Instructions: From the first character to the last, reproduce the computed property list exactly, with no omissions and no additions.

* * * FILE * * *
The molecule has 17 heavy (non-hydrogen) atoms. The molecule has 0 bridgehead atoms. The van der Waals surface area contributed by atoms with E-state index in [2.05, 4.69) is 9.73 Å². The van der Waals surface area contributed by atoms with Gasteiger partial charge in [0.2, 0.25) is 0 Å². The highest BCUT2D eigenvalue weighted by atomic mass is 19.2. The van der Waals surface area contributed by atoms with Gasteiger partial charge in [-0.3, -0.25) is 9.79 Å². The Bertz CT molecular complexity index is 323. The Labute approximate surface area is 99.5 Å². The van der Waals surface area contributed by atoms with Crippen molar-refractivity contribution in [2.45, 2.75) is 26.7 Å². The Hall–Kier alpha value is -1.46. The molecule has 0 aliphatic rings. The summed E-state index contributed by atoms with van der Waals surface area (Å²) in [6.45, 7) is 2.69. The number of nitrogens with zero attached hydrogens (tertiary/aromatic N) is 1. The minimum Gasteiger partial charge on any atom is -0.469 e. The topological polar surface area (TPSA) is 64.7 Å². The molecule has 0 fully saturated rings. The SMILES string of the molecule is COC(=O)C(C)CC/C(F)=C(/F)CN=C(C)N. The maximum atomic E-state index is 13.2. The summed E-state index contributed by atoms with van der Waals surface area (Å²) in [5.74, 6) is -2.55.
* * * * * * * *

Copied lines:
The molecule has 17 heavy (non-hydrogen) atoms. The molecule has 0 bridgehead atoms. The van der Waals surface area contributed by atoms with E-state index in [2.05, 4.69) is 9.73 Å². The van der Waals surface area contributed by atoms with Gasteiger partial charge in [0.2, 0.25) is 0 Å². The highest BCUT2D eigenvalue weighted by atomic mass is 19.2. The van der Waals surface area contributed by atoms with Gasteiger partial charge in [-0.3, -0.25) is 9.79 Å². The Bertz CT molecular complexity index is 323. The Labute approximate surface area is 99.5 Å². The van der Waals surface area contributed by atoms with Crippen molar-refractivity contribution in [2.45, 2.75) is 26.7 Å². The Hall–Kier alpha value is -1.46. The molecule has 0 aliphatic rings. The summed E-state index contributed by atoms with van der Waals surface area (Å²) in [6.45, 7) is 2.69. The number of nitrogens with zero attached hydrogens (tertiary/aromatic N) is 1. The minimum Gasteiger partial charge on any atom is -0.469 e. The topological polar surface area (TPSA) is 64.7 Å². The molecule has 0 fully saturated rings. The SMILES string of the molecule is COC(=O)C(C)CC/C(F)=C(/F)CN=C(C)N. The maximum atomic E-state index is 13.2. The summed E-state index contributed by atoms with van der Waals surface area (Å²) in [5.74, 6) is -2.55.